Now onto the various amounts of routing. At the moment I use an Edirol FA-66 audio interface (pictured above) to output all of my sound. This hooks up to my laptop and Ableton to give me a total of 4 outputs, all of which are currently being used. The first output is for the backing track, which consists of the instruments in the songs that I don’t play live and just trigger from the software. The second output is purely devoted to the synths that I do play live. The reason for splitting these two up is that it gives the sound engineer at the gig more freedom if he needs to mix it in a certain way. I always try and match the levels of synths with that of the backing track so that they mix well together, but it’s always good to have a flexible set-up on your end as you never really know what the situation is going to be like at a gig venue before getting there.
The third and fourth outputs are dedicated to a monitoring feed for me and John (our drummer), so we can both hear the backing track when we play live in our earphones that we wear onstage. The way this works is that within Ableton I have set up two different auxiliary buses, where I can send various parts of the backing track at different volumes to create two different feeds depending on what each person wants to hear in their earphones. For instance, John mainly wants to hear the click track so he can keep in time, and in turn keep the rest of us in time (as it stands no one else gets a feed from my laptop, so we all rely on keeping to John’s rhythm to keep us in time with the backing track – fortunately he’s a pretty good drummer and has no problem playing along to a click track). This differs with my feed, where I mostly want to hear the synths I’m playing and some of the backing track so I can keep track of where we are in the song.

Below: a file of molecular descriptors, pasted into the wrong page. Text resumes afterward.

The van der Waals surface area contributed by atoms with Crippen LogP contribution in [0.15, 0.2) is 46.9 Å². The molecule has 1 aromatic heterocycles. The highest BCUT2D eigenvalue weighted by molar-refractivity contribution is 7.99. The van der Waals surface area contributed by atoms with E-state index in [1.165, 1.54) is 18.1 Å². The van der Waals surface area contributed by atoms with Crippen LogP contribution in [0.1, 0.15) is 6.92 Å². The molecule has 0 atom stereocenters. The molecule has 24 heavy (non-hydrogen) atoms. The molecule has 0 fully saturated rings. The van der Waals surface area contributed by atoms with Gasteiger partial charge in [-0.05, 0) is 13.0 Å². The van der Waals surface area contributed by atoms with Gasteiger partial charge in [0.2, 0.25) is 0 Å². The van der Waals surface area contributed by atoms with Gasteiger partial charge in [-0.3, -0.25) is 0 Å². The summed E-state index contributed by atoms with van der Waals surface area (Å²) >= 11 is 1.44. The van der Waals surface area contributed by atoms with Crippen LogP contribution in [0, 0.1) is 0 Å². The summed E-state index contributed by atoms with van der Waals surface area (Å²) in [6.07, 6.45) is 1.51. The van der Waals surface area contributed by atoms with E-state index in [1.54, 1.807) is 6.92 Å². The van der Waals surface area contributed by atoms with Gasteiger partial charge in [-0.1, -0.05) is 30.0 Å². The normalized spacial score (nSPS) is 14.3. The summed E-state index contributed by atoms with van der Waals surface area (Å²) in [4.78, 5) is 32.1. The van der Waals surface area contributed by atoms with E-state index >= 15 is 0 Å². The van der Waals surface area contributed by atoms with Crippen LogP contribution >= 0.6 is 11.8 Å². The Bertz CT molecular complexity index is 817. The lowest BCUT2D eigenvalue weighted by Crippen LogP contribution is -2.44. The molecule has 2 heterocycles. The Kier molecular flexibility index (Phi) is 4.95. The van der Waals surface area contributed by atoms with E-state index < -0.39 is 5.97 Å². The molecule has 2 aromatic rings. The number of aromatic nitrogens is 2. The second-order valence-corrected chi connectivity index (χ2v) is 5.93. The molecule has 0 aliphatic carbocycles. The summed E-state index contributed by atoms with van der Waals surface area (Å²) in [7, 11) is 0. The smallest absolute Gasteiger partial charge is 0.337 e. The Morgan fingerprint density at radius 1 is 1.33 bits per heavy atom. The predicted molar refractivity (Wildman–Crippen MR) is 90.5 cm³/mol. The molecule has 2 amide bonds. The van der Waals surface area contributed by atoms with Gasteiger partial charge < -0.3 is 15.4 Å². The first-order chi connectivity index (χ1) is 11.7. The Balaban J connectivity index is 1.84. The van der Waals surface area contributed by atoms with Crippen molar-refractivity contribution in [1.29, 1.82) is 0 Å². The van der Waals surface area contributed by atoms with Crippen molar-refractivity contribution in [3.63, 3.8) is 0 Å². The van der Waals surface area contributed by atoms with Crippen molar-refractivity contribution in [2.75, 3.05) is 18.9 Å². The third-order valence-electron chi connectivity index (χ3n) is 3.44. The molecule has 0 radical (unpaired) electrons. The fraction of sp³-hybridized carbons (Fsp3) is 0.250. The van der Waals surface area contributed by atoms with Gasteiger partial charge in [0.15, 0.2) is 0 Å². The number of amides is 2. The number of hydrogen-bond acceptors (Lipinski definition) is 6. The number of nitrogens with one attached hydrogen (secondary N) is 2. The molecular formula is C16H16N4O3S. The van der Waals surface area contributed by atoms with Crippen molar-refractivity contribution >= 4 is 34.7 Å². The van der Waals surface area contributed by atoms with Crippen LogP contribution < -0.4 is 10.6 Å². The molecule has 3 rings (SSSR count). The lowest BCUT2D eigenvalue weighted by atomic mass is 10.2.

In order to hear what I’m playing through my on-stage earphones, I use the Samson S-Monitor headphone amp. This accepts the feed I provide from Ableton through a normal jack cable, and has the added bonus of being able to provide me with a feed of my vocals as well if I plug the microphone on stage into it. This allows me to make sure I’m singing in tune by being able to hear the backing track and my own vocals clearly, giving me plenty of peace of mind. Saying this, I have encountered a problem when playing live where it is fairly hard to hear myself through the earphones, and I usually just end up being able to hear Johns drums coming through my microphone and subsequently into my monitoring feed. This is most likely as a result of always being placed next to our drummer when playing live rather than a shortcoming with the hardware (being a five-piece band playing in small venues means there’s never a lot of space on stage, and as the member that has to move around the least, I’m often placed out of the way in the back, which of course is by the drum kit).
In the future, I hope to expand this setup so that every member of the band can get their own personalised monitoring feed from my laptop. Being able to hear all the elements is critical to our band members during a live show, as there are times when we are solely relying on the backing track to keep us in key when singing, and also for audio cues for the next sections. This wouldn’t normally be a problem in the right kind of venue, but being a small band playing at small venues can mean there is often a less than idealistic monitoring setup, so occasionally one of us will barely be able to hear an important part that could drastically effect the outcome of the live show.
Oh and BTW, all masses. music available on iTunes and Apple Music:
And all the other usual places: